Moving along with our leisurely journey through the 5th U.S. National Bonsai Exhibition’s prize winning bonsai.

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sprucecu

The powerful old shari with its marks of age and abuse.

I almost walked by this old Colorado spruce after a cursory look (thinking I’d see more the second time around) when it’s powerful weather beaten old shari drew me in and held me for a long moment.

Given that this feature lends so much character to the tree, the thought occurred that maybe the upward thrusting jin on the left should be taken off. It seemed to pull the eye away from that old shari, the very feature that best tells the tree’s story of age and hardship.

However, if you take a look at the photo below you’ll see that the jin in question has also been deeply scarred by time, and that it’s an extension of the deadwood on the trunk and serves to reinforce and enhance the story of age and hardship.

sprucecu2

I think this closeup (my crop)clearly shows how much character and age the jin expresses, and how it's an extension of the shari.

Thanks again to Oscar (Bonsai Empire), for providing the photos.

*By agreement with the publisher, we do not discount the unique and beautiful book Gnarly Branches, Ancient Trees and by agreement with the manufacturer, we do not discount our amazing Green T Turntable. Both are great value at full price and both quality for Free Shipping in the U.S.

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A Dynamic Masterpiece by a Great Bonsai Artist

suthincropped

Finest Japanese Bonsai display. Colorado Blue Spruce (Picea pungens) by Suthin Sukolosovisit. I'm not sure what makes this rugged rock root-on-rock planting a Japanese Bonsai display. I am sure however, that it is a magnificent bonsai by one of our greatest bonsai artists. But then, those of us who have been paying attention, have come to expect masterpieces like this from Suthin.* I borrowed this photo from Oscar at Bonsai Empire.**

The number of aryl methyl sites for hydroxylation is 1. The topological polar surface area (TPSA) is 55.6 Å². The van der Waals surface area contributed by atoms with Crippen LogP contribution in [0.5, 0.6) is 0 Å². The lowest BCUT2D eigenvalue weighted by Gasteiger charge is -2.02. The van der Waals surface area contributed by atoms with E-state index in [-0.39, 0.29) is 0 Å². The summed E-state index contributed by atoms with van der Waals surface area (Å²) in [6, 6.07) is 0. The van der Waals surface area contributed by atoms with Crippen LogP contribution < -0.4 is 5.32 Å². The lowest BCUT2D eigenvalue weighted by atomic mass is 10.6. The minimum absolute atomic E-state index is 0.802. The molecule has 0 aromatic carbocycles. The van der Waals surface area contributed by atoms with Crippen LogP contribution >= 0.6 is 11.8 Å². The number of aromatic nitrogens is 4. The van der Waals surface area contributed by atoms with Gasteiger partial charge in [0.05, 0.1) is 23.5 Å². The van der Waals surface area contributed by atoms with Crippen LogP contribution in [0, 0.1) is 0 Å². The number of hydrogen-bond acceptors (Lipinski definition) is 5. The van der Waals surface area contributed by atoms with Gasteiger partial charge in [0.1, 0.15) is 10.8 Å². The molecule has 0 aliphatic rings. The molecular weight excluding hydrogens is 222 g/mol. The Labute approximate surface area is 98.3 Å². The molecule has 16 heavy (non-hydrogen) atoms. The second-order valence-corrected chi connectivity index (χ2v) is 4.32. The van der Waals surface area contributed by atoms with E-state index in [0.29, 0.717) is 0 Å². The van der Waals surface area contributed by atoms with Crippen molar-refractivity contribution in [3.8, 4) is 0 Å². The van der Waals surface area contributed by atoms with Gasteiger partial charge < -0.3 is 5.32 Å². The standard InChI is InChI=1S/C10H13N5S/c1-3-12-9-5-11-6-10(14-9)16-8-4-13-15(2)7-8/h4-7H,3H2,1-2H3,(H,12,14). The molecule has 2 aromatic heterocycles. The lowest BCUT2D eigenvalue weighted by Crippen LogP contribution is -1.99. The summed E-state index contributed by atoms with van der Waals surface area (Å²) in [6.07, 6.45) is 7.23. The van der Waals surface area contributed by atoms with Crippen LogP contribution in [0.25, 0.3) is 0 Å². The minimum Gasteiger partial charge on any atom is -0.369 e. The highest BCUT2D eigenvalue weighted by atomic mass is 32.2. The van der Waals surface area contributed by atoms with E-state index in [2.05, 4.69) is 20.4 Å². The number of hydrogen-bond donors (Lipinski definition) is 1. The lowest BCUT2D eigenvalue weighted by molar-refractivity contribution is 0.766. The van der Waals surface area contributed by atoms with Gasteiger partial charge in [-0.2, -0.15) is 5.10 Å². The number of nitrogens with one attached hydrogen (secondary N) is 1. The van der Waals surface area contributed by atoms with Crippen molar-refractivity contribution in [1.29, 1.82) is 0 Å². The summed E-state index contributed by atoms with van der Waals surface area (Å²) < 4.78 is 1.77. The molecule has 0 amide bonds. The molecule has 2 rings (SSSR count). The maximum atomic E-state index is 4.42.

Today I’d like to show you the winner of the prize for the Finest Japanese Bonsai display at the just completed 5th U.S. National Bonsai Exhibition. It belongs to Suthin Sukolosovisit, a great American bonsai artist and a good friend (everybody loves Suthin, so I’m not alone in this regard).

I’ll try not to spoil your appreciation by over-analyzing, but I just can’t resist saying how stuck I am by how every piece of this planting, large and small, moves so fluidly. There are no static lines that I can see anywhere. A dynamic masterpiece.

Yesterday, we featured the overall first prize bonsai at the 5th U.S. National Bonsai Exhibition and a tribute to Bill Valavanis. Today it’s Suthin’s winner. We’ll see what happens tomorrow. Meanwhile, if you’d like to see all the winners, you can visit Oscar at Bonsai Empire.

suthincropped2

If you can stand a little blown-up-fuzz, you might be able to better see the details on the rock and pot. I recognize dwarf Mondo grass, dwarf ferns and some moss. Not sure about the rest.

suthincropped3

I can't tell if these two trunks share the same roots or if they are two distinct trees. The powerful downward jin provides counter balance to the upward thrust of the rock and the top trunk.
Continued below...
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ficus

Here's a sweet little Willow leaf ficus by Suthin that I picked up at the show. It's already precious to me and worth a lot more than I paid.

*A note on pronunciation: I’ve heard several people mispronounce Suthin at the show and elsewhere over the years… for us English speakers the ‘h’ is silent (though in the Thai language it might signify something), so it’s pronounced Su-tin (or at least a close approximation).

** Yesterday’s tree was also photographed by Oscar. I attributed it to Bill Valavanis (it was on his facebook feed) and though Bill is responsible for the whole show, Oscar took the photo.

***By agreement with the publisher, we do not discount the unique and beautiful book Gnarly Branches, Ancient Trees and by agreement with the manufacturer, we do not discount our amazing Green T Turntable. Both are great value at full price and both quality for Free Shipping in the U.S.